The most obvious problem that can be summed up pretty quickly is that this bunch represented a common view held by economists and politicos that the “financial crisis” is an event of the past, over and done years ago, and now it’s all about “the recovery”. It was a pretty good demonstration of how people in the kinds of positions represented by the characters onstage really do seem to live in their own little distorted and arguably delusional alternate reality, separate from all the rest of us.
This past week saw two different days when a new record high was set in the magic number of the Dow Jones Industrial Average at the close of business on the New York Stock Exchange. As I work on finishing up this note, the start of a new week looks like being the same. Catching bits of the entertainment from the Wall Street pundits on CNBC shows people being all kinds of excited about this. Oh happy day! Oh wonderment! Out here in the real world, all that is just puzzling and irrelevant. It’s interesting and a little revealing, about the current American economy, that a graphic at the bottom of the screen on CNBC at one point listed “leaders” in the Dow Jones Industrial Average stocks: Walmart, Goldman Sachs, Visa. Ponder this, the fact that these are leaders in the statistical sampling of the Dow Jones Industrial Average.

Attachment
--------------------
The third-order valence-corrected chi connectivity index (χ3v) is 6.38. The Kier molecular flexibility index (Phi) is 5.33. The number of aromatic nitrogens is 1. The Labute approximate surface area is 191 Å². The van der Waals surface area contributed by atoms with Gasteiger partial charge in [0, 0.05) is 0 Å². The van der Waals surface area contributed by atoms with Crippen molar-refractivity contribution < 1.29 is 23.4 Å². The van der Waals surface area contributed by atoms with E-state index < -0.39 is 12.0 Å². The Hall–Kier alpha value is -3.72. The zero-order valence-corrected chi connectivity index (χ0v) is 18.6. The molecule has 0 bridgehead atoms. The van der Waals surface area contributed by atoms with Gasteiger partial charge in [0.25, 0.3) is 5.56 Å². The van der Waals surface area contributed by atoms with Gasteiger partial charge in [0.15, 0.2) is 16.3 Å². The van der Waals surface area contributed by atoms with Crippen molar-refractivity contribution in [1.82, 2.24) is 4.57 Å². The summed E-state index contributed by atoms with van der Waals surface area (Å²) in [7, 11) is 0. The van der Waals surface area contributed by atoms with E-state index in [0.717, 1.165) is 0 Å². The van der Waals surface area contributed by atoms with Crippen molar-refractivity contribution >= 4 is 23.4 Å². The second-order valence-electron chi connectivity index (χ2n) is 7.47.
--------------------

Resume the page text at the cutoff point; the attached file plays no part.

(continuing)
That and the C-Span panel discussion tied together well, in the sense of presenting a whole kind of culture of people within their own bubble world. The panel discussion had all kinds of typical chatter with the usual formalized lingo and jargon, about monetary policy, interest rates, the Federal Reserve Bank, that not only served as a weird kind of theater of delusion in positions of influence and authority, but was a snapshot glimpse of how strangely warped things have become in notions of capital and investment. Among other things, we have this whole culture of investment and finance that mostly seems to revolve around scooping up vast amounts of near zero interest rate money loaned into existance that isn’t going into investments in good useful work and real value, but just going into various casino games of trying to get something for nothing.
We’re still on a long running course into deepening problems, as we have been for a while, thanks to people viewing the planet Earth in a way, as put by John Michael Greer, “to treat the earth as a lump of rock with no value beyond its use as a source of raw materials or a dumping ground for waste“.